The Festivals

Germans love a good festival and the Rheingau Region hosts some pretty fabulous ones throughout the year. But the best festivals, the ones that draw in thousands of locals and tourists alike, are typically held in the summertime and are centered around the region's best attribute…WINE! During the summer months, you can enjoy the Rheingau Musik Festival, the Rheingau Gourmet & Wine Festival, and my personal favorite the Rheingauer Weinwoch held in Wiesbaden every August. The internationally known Wiesbaden Winefest (as it's known to us American folk abroad) spans 10 days and hosts over 100 different wineries from all around the Rheingau wine growing region. You can hop from tent to tent and sample Germany's best Rieslings and munch on local culinary delights while enjoying live music and the beautiful scenery of the Wiesbaden Marktplatz. In addition to these larger festivals, various villages along the Rhine River also host individual wine festivals throughout the summer and fall months. For a complete calendar of Rheingau events in 2014…you can click here (in German, but just pop it into Google Translate).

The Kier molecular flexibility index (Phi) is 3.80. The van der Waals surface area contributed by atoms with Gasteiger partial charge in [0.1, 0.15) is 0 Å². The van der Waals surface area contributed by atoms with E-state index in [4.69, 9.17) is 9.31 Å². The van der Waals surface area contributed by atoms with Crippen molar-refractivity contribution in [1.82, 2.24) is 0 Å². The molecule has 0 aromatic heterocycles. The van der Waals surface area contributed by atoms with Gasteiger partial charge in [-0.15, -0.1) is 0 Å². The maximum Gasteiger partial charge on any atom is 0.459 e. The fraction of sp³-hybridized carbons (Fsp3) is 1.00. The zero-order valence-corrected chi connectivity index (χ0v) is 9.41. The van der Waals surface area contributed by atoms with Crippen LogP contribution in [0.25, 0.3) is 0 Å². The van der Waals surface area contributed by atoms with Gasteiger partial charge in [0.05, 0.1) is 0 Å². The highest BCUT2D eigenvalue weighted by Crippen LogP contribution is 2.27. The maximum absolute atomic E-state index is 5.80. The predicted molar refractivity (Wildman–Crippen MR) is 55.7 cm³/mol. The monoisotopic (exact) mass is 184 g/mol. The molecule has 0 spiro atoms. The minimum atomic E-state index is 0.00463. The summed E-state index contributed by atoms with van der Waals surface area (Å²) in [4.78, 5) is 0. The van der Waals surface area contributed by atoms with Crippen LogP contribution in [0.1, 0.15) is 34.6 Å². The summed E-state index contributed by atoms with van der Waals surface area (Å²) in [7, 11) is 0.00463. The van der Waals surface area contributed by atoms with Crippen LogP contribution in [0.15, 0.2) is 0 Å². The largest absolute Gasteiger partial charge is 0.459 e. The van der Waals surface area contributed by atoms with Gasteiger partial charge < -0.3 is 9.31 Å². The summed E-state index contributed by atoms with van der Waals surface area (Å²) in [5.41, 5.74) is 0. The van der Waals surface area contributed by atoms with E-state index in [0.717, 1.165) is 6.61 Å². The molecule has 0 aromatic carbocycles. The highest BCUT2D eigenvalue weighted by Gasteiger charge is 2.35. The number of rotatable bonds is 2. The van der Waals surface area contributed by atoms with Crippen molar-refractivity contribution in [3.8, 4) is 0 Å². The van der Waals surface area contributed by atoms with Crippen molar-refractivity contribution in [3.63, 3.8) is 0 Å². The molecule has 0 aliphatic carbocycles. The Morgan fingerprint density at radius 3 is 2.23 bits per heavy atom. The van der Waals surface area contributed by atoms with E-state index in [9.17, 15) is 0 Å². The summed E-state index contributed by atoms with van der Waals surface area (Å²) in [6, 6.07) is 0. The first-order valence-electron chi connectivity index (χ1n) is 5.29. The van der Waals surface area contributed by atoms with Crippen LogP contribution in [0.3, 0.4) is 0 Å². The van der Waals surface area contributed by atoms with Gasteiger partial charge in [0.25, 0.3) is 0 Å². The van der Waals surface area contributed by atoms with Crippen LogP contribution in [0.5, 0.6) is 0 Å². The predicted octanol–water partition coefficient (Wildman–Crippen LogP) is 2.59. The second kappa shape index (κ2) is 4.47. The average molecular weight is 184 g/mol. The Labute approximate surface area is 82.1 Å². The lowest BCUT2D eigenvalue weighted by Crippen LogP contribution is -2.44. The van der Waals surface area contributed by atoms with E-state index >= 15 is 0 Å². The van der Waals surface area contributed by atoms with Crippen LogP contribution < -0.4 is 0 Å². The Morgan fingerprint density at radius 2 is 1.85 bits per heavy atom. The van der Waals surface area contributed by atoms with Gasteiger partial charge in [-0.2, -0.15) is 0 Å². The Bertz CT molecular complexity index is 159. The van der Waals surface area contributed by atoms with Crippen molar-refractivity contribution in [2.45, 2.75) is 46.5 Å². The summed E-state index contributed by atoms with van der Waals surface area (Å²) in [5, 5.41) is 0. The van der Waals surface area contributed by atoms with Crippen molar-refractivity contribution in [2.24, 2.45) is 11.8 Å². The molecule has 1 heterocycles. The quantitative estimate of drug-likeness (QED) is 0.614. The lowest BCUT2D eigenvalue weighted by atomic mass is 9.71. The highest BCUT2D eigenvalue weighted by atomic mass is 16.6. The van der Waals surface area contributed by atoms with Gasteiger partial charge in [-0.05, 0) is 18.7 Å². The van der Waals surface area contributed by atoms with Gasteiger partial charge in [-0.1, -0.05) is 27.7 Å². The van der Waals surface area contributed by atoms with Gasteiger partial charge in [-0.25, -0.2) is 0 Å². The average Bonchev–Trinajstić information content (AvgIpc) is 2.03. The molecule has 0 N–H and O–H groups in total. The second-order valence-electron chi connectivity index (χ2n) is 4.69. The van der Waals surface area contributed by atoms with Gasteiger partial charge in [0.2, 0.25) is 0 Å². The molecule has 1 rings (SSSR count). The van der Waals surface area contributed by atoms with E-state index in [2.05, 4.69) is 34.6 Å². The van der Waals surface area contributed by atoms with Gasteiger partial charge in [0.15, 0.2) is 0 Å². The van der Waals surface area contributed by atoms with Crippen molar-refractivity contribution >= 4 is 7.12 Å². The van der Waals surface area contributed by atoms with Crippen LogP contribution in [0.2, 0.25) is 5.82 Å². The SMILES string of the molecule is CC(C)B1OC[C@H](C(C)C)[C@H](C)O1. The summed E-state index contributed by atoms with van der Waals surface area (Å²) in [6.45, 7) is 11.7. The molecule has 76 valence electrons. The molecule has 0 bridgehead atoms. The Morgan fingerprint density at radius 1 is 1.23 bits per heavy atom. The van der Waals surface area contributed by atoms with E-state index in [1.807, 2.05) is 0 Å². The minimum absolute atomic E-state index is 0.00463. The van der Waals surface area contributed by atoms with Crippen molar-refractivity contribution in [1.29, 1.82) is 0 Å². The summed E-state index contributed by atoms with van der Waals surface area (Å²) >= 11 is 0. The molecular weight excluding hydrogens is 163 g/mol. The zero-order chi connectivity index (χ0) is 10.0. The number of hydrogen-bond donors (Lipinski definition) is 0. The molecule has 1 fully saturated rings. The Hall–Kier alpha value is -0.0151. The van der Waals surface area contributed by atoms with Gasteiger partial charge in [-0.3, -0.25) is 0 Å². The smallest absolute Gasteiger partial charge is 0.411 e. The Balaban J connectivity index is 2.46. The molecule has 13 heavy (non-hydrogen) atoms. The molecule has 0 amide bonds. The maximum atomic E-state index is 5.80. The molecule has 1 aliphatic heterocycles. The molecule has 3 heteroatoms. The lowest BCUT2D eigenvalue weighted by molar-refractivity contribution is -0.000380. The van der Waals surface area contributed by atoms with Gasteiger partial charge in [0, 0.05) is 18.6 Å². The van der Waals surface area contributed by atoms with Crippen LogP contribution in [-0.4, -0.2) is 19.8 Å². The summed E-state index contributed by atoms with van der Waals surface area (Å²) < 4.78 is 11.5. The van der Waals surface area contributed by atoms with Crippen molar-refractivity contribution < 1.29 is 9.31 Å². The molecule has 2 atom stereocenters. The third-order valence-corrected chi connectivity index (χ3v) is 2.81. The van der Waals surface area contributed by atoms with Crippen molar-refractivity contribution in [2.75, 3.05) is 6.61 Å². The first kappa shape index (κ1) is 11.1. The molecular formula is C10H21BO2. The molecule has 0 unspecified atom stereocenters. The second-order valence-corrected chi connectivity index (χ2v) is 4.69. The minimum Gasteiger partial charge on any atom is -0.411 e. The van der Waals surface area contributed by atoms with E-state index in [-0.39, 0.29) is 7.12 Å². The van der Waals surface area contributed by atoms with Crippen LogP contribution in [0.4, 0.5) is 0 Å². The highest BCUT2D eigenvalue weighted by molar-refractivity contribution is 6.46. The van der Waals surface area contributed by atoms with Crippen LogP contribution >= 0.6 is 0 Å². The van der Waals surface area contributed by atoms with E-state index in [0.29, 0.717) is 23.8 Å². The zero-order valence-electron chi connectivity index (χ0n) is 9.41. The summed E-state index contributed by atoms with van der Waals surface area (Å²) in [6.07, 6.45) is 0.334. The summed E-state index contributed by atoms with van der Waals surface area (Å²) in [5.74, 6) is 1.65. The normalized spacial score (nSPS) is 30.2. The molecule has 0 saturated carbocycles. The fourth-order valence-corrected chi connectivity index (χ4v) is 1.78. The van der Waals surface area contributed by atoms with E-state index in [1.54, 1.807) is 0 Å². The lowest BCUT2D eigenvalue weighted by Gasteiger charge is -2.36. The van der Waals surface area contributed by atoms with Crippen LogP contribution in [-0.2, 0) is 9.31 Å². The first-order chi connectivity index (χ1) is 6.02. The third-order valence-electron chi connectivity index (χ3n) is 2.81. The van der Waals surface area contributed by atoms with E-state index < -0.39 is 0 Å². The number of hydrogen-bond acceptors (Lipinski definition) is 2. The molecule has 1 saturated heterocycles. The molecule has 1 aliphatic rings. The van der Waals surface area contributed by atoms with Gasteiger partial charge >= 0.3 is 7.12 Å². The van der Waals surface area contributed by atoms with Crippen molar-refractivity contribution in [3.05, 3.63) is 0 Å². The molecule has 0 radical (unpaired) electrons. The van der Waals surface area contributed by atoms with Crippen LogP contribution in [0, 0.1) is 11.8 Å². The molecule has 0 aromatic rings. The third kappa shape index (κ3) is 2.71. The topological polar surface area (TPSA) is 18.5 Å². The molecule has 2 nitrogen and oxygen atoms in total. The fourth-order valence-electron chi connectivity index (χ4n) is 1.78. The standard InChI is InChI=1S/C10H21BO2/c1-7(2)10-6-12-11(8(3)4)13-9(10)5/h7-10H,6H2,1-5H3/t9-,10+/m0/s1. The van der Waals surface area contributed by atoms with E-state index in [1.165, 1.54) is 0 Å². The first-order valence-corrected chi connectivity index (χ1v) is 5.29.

The Rhein Aflame

Speaking of fabulous festivals…every year from May to September, the Rheingau hosts the Rhein in Flammen (Rhine in Flames), one of Germany's most spectacular displays of lights and fireworks. The Rhine Aflame happens along the most scenic stretches of the Rhine River-from Rüdesheim to Bonn, Spay to Koblenz- and accompanies numerous festivals and celebrations in Rheingau towns. You can either enjoy the firework displays from various points along the Rhine River bed or hop aboard an illuminated party boat and be a part of the sailing processional that triggers each firework show along the river. We experienced this tradition firsthand last summer and I have to say, it's one of the most memorable events we've been to in Germany. It's romantic and absolutely unforgettable…a feast of the senses the whole family can enjoy!

The Incredible Views

There is no shortage of incredible, awe-inspiring views around the Rheingau region. From driving village to village along the Rhine River to enjoying a birds-eye view atop any one of the region's Seilbahns (chair lifts/funiculars), you can experience many different perspectives of this beautiful area of Germany. Might I suggest chair lift ride up to the Niederwald Monument in Rüdesheim? Or taking in the views from the balcony of Rheinstein castle? How about a quiet dinner among the vineyards at Schloss Johannisburg? No matter where you go or what you do in the Rheingau region, prepare to experience some of the most stunning vistas in all of Germany.